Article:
The Way Back

'The Way Back'

Russian gulags were never known for their fair treatment of their prisoners, most of which were political prisoners, given unbelievably long sentences, often on chumped up charges of treason, espionage, or criticism of “Comrade Stalin.” The prisoners held in this gulag were no different.

Although a reasonably unknown film, the cast is made up of a surprising collection of A-list actors to include Ed Harris, Colin Farrell, and Saoirse Ronan. The other lesser-known co-stars are on par with the A-listers in this dramatic escape-turned-journey flick.

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Marty in Wonderland: The Verdict on Martin Scorsese’s 3D Adventure Hugo

Hugo Cabret
Hugo Cabret and Isabelle with the automaton

The grandmaster of the gangster genre and the cinema of madness is back. He has returned with a project that can in good conscience be described as peculiar and atypical for him. Martin Scorsese’s latest movie, Hugo, is a 3D adaptation of Brian Selznick’s children’s novel The Invention of Hugo Cabret.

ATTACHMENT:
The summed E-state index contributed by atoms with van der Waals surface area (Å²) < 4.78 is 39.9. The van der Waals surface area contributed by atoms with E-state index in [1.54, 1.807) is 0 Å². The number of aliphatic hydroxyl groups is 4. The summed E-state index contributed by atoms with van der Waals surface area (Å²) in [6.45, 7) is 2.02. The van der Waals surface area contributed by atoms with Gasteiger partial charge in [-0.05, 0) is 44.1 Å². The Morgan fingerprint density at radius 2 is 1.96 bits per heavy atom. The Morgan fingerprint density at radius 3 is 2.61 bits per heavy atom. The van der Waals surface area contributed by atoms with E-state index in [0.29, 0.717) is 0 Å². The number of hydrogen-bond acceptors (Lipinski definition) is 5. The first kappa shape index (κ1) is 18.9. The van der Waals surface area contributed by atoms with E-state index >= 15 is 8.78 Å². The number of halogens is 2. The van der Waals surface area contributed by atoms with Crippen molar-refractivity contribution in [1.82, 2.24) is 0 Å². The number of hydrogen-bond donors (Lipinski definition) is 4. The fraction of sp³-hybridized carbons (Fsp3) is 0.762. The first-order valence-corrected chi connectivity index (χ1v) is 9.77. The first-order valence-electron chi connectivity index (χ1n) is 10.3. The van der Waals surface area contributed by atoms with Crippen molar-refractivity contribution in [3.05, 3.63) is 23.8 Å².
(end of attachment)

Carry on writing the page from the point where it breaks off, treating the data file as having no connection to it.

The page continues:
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Golden Boys: The 84th Annual Academy Awards Coverage

2012 Oscars Logo

The 84th Annual Academy Awards have just come to a close. So what can we take away from it other than Billy Crystal being a charming, but aging host or the ladies gushing about Brad Pitt’s outfit? For starters, there were two big winners among the films: Hugo, Martin Scorsese’s 3D adventure, and The Artist, Michel Hazanavicius’s homage to the silent era. Each had received a double-digit number of nominations, and both won five times apiece.

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Noriko’s Dinner Table: alter-egoism and constant change

Noriko role playing in her father's strange play